It's a post-apocalyptic world, several years after whatever the cataclysmic event, which has in turn caused frequent quakes as further potential hazards. The world is gray and getting quickly grayer as more and more things die off. A man and his pre-teen son, who was born after the apocalypse, are currently on the road, their plan to walk to the coast and head south where the man hopes there will be a more hospitable environment in which to live. The man has taught his son that they are the "good people" who have fire in their hearts, which in combination largely means that they will not resort to cannibalism to survive. The man owns a pistol with two bullets remaining, which he will use for murder/suicide of him and his son if he feels that that is a better fate for them than life in the alternative. Food and fuel are for what everyone is looking. The man has taught his son to be suspect of everyone that they may meet, these strangers who, out of desperation, may not only try to ... Written by
John Hillcoat filmed the soft-drink vending-machine scene with Man and Boy several times, each with a different brand beverage, out of concern that Coca-Cola executives would not want their product to appear in the motion picture. A telephone call from Viggo Mortensen to the president of Coca-Cola secured permission for a can of Coca-Cola to appear, consistent with the source novel. See more »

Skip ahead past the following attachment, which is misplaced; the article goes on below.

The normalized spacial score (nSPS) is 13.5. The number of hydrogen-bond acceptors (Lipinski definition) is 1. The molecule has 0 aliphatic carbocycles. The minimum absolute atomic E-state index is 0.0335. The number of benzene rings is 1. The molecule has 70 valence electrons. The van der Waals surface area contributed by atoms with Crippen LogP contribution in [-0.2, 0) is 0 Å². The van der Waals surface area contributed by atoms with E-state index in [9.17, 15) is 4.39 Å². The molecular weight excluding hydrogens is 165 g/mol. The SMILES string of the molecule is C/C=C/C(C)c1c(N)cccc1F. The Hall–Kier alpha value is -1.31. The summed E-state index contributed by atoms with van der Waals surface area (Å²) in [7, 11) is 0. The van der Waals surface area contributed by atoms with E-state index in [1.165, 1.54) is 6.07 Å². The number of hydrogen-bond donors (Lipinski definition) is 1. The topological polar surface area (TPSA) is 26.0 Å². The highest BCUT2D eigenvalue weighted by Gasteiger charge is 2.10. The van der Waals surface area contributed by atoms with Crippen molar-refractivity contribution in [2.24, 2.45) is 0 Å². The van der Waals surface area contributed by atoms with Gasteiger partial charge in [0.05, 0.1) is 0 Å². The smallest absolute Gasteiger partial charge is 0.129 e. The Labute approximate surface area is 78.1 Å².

In the beginning, the Man is shown to only have two bullets in his revolver. But when we see the front the revolver after he cocked the hammer and pointed the gun at the urinating gangster we see two rounds in the cylinder. The cylinder will rotate again if the hammer is pulled back, so when he fired seconds later the hammer would have hit an empty chamber. See more »
While watching this movie I thought to myself that it was good I had already read the book. This was because the movie is agonizingly desperate and sad--often times it was just too much to absorb or handle in such a large dose. You can't put this movie down like you can with the book. Unlike the book being beautifully written, in an almost poetic prose, which distracted the reader from the subject, the movie is not beautifully shot. In your face is desperation, agony, and death.
I can understand why this movie was shelved for a year. Do not go into it looking to be entertained, at best look to be intellectually stimulated. This is no popcorn movie.
404 of 508 people found this review helpful.
Was this review helpful to you?